Michael Swallow: Eminent neurologist who pioneered use of music to aid patients
Dr Michael Swallow, the distinguished Belfast neurologist, has died after a long illness. He was 89.
He was renowned for his passionate love of music with the Royal Victoria Hospital Choir, which he founded, and the St George's Singers.
He was also a committed supporter of the Ulster Orchestra and served as a board member.
It was said that his house in Deramore Drive in Belfast was "a true hub of cultural and artistic life in the city".
Michael William Swallow was born in London on December 11, 1928. A gifted schoolboy with a talent for music, he became a choirboy at Westminster Abbey, and as a mature bass sang at the Queen's Coronation in 1953.
When he left school he had to choose between music and medicine as a career. He chose the latter, and in 1964 was appointed consultant in neurological medicine at the RVH.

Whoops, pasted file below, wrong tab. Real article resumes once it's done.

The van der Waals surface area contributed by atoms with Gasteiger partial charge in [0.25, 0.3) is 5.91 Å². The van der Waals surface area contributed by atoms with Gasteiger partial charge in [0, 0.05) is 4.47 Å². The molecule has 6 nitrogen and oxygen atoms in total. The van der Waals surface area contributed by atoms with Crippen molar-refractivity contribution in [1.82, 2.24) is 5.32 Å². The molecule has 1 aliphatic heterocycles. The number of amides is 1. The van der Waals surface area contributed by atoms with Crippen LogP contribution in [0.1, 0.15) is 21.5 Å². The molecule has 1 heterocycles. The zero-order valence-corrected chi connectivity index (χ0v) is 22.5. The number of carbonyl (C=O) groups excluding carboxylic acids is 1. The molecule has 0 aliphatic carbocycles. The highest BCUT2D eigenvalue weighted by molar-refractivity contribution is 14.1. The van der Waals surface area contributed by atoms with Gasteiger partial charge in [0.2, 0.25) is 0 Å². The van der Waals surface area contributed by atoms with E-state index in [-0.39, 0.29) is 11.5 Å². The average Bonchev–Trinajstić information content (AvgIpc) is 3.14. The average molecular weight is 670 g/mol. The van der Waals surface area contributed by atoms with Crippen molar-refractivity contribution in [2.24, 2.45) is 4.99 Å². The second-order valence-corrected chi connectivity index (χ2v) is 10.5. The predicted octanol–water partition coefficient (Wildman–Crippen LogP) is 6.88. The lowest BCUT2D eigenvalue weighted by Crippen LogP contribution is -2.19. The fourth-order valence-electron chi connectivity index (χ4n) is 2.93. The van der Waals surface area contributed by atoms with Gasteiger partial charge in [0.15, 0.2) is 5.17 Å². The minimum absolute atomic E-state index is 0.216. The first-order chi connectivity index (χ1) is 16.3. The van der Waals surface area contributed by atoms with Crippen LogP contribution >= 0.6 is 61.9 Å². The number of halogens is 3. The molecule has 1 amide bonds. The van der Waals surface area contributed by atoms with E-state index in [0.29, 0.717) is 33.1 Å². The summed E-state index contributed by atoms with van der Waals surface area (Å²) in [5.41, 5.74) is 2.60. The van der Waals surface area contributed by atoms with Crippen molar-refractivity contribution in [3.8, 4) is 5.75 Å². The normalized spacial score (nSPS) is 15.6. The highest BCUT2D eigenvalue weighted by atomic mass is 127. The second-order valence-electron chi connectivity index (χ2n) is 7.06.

He took a special interest in neuro-ophthalmology, Parkinson's disease, rehabilitation, and muscle disease. His clinical practice included the RVH, Claremont Street, Belfast City Hospital, Musgrave Park and Thompson House in Lisburn.
Colleague Dr Stanley Hawkins said: "He was a gifted clinician and he was highly-respected by his consultant colleagues, trainees and nursing staff. He was especially interested in the assessment of disabled children with multiple handicaps, and he enjoyed the considerable challenges of trying to help these children and their families."
In 1995 he was appointed OBE for his services to music therapy and arts for disabled people.
Bob Ferguson, a long-time friend and RVH colleague, said: "Michael was a self-effacing man of great integrity, and the local music scene is in great debt to his talented commitment to good music, which was enjoyed by so many of us."
He was a friend of many distinguished musicians including Pascal Roge, Jeremy Menuhin and John Lill.
Dr Swallow helped to establish Share Music Holidays in 1981, which led to the development of the Share Centre in Fermanagh.
He also established the Northern Ireland Music Therapy Trust in 1990, now run under the auspices of Every Day Harmony.
Sir Richard Stilgoe, the entertainer with whom Dr Swallow worked closely on the Orpheus Trust, said: "Michael's passion for music and his passion for people changed so many disabled people's lives."
Dr Swallow is survived by his daughters Nicky and Gemma.